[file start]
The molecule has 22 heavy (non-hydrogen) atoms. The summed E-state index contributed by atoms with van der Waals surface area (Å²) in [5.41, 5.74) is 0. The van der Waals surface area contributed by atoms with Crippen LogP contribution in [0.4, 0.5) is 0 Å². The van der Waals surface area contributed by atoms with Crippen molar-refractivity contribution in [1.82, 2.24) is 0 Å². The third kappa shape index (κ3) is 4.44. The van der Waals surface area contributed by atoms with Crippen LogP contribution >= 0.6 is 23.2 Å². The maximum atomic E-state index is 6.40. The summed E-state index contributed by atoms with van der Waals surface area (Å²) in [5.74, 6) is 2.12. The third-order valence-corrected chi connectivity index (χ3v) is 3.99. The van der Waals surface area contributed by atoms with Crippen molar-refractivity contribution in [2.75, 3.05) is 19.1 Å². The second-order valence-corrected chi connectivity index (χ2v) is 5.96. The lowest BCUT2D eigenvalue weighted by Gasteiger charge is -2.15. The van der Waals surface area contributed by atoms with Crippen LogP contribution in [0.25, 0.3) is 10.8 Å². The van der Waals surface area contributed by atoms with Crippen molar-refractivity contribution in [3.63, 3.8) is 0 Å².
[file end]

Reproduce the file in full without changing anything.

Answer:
The molecule has 22 heavy (non-hydrogen) atoms. The summed E-state index contributed by atoms with van der Waals surface area (Å²) in [5.41, 5.74) is 0. The van der Waals surface area contributed by atoms with Crippen LogP contribution in [0.4, 0.5) is 0 Å². The van der Waals surface area contributed by atoms with Crippen molar-refractivity contribution in [1.82, 2.24) is 0 Å². The third kappa shape index (κ3) is 4.44. The van der Waals surface area contributed by atoms with Crippen LogP contribution >= 0.6 is 23.2 Å². The maximum atomic E-state index is 6.40. The summed E-state index contributed by atoms with van der Waals surface area (Å²) in [5.74, 6) is 2.12. The third-order valence-corrected chi connectivity index (χ3v) is 3.99. The van der Waals surface area contributed by atoms with Crippen molar-refractivity contribution in [2.75, 3.05) is 19.1 Å². The second-order valence-corrected chi connectivity index (χ2v) is 5.96. The lowest BCUT2D eigenvalue weighted by Gasteiger charge is -2.15. The van der Waals surface area contributed by atoms with Crippen LogP contribution in [0.25, 0.3) is 10.8 Å². The van der Waals surface area contributed by atoms with Crippen molar-refractivity contribution in [3.63, 3.8) is 0 Å².